Toyota's financing arsenal mixes leases, low APRs
Now that Toyota Motor Corp. has put last year's earthquake-induced vehicle shortages behind it and dealers' lots are full again, the company is pulling out an arsenal of loan and lease offers to help retailers move the metal.
So far this year, Toyota's U.S. sales are up strongly. Toyota-brand sales jumped 55 percent in June, and 29 percent in the first half. Lexus-brand sales rose 86 percent in June and 23 percent in the first half. Meanwhile, industrywide light-vehicle sales rose 22 percent in June and 15 percent in the first six months.
Toyota's gains were mainly due to better availability of vehicles. But a newer lineup, including a 2012 Camry that was redesigned last fall, has helped.
So has a wide range of finance deals.
"We provide a wide array of programs, retail [loans] and lease, to give our customers the choices they deserve," wrote Frank Churchill, Toyota Financial Services national manager of finance products, in an e-mail.
For example, consider cut-rate loans. Toyota currently offers 0 percent financing for some models and 1.9 percent for others. Bob Carter, Toyota Division general manager, said during a conference call discussing June sales that Toyota will be adding more 0 percent offers in July.
In addition, Carter said, "Thanks to strong residuals, great lease rates are available on Camry, Corolla and just about every model in our lineup."
Aging models benefit
Toyota's best lease deals are on models that are late in their lifecycle, Carter said, citing the Toyota Corolla and RAV4. Newer models don't get subvented lease deals, he said.
Advertised specials on Toyota.com effective through July 9 included a $149 monthly payment on a 36-month lease, plus an additional $1,000 "lease bonus cash" for some regions on the 2012 Corolla; or $189 a month on a 36-month lease, plus up to $1,500 additional on the 2012 RAV4.
And Toyota has no plans to take its foot off the gas pedal.
Although Carter said Toyota incentive spending levels are "at the bottom of the industry … with Hyundai," Toyota will continue to offer leasing and interest-rate deals through July on all core models.
So far this year, Toyota's lease penetration is relatively low, which implies a low level of lease incentives. The Toyota brand's lease penetration was only 15 percent through May, the company said. That's down from an average of 17 percent for all of 2011 and 22 percent for 2010.
To put that in context, industry lease penetration in the first quarter of 2012 was 24 percent, down from 25 percent a year earlier, data from Experian Automotive show.
In the luxury segment, Lexus lease penetration is also below that of its main rivals. Through May, Lexus' lease penetration was 40 percent, the company said. BMW's lease penetration through May is around 50 percent, says BMW Financial Services. Lease penetration for Mercedes-Benz was 65 percent in the first quarter, Experian's data show.
"We are really lucky. We have a much healthier lease-finance-cash [mix] than other luxury brands," said Mark Templin, general manager of the Lexus Division. "We have stronger true residual values, residual values that are not propped up by incentives."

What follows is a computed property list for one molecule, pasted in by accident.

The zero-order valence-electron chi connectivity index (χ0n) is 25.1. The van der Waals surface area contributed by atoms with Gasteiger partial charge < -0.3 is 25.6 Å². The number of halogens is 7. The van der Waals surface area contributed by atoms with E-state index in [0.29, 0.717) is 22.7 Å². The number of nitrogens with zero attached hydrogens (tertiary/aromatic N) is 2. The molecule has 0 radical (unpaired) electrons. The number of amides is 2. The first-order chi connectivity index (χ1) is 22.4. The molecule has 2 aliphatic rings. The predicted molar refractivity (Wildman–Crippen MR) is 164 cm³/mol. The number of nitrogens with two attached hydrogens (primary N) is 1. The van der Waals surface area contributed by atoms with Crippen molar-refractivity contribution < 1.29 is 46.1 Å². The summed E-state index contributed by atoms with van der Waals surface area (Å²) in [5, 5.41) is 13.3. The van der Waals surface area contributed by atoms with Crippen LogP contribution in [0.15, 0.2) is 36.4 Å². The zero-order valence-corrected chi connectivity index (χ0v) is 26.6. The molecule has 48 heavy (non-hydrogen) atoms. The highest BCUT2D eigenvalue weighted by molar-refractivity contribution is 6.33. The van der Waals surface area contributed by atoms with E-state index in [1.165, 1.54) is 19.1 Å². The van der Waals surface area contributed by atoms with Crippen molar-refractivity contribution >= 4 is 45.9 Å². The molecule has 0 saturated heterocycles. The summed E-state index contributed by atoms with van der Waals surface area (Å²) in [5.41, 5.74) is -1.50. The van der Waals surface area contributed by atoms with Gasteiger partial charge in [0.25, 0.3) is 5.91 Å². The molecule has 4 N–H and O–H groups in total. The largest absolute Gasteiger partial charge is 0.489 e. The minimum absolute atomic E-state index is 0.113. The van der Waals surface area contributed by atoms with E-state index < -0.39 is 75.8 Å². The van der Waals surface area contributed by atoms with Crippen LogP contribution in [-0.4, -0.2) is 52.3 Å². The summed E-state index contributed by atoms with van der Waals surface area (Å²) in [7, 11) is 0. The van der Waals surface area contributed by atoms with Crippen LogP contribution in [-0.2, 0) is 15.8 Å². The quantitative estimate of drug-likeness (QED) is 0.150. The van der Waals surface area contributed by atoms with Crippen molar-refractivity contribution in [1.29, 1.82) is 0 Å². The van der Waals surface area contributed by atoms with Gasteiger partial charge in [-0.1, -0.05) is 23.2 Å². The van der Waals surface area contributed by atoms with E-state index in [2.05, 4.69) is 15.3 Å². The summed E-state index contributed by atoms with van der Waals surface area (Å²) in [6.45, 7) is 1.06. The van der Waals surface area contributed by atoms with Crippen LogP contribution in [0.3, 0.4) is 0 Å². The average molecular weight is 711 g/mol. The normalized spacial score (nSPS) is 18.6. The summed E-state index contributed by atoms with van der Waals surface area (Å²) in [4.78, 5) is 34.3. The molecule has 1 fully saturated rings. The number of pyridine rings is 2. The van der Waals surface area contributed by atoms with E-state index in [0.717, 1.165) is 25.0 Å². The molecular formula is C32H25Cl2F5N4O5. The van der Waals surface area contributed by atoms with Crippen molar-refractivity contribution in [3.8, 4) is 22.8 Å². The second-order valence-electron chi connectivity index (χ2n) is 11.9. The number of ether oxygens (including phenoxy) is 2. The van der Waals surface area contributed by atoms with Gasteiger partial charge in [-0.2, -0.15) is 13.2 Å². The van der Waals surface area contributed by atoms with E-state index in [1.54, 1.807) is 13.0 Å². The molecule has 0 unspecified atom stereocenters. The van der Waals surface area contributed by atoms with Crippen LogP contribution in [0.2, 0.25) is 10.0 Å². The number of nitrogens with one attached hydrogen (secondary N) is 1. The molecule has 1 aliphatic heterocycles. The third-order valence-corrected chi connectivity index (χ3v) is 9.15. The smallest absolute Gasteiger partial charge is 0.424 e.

Strong residual values are a hallmark of both Toyota and Lexus brands.
According to ALG Inc., a company that produces widely used forecasts of residual values, the Toyota brand had an average predicted residual value of 49 percent of sticker prices after 36 months vs. 42 percent for Chevrolet, 44 percent for Ford, and 45 percent for Nissan. That's a monthly payment advantage for Toyota vs. Chevrolet of about $45 on a $25,000 vehicle.
Among the top seven biggest-selling brands in the U.S. market, only Honda was higher, at 50 percent for 36 months. Figures are year-to-date averages, through the July-August ALG Guide.
Lexus, meanwhile, is slightly ahead of its rivals in predicted residual values. So far this year, ALG is predicting today's Lexus vehicles will retain 47 percent of their sticker price in 36 months vs. 45 percent for both Mercedes-Benz and BMW. (See table “ALG trims residual values” in right column of this newsletter.)
Across the industry, automakers sometimes inflate predicted residual values as a form of incentive because a higher residual value reduces the amount that the lease customer has to finance. That makes the vehicle more affordable in the form of lower monthly payments.
When automakers purposely inflate residual values, they typically set aside reserves to pay for the expected loss. But trouble can erupt if the losses are even bigger than expected, as they were in 2007-09, when soaring gasoline prices and then a collapsing economy pulled the rug out from under residual values. Financing institutions discovered their reserves weren't sufficient and had to take billions of dollars in charges against earnings for unexpected losses on lease returns.
So automakers and their finance arms worry about getting too dependent on subvented leases.
Instead of using overly optimistic residuals in leases as a means of making customers' payment more affordable, Toyota, in finance parlance, "buys down the money factor" when it wants to support a lease deal, Carter said. For instance, Toyota Motor Sales U.S.A. might pay Toyota Financial to offer leases at a reduced interest rate. It's similar to subsidizing loans so the financing institution can offer 0 percent or 1.9 percent on a loan, only in leasing it's called a money factor instead of an annual percentage rate.
You can reach Jim Henry at firstname.lastname@example.org.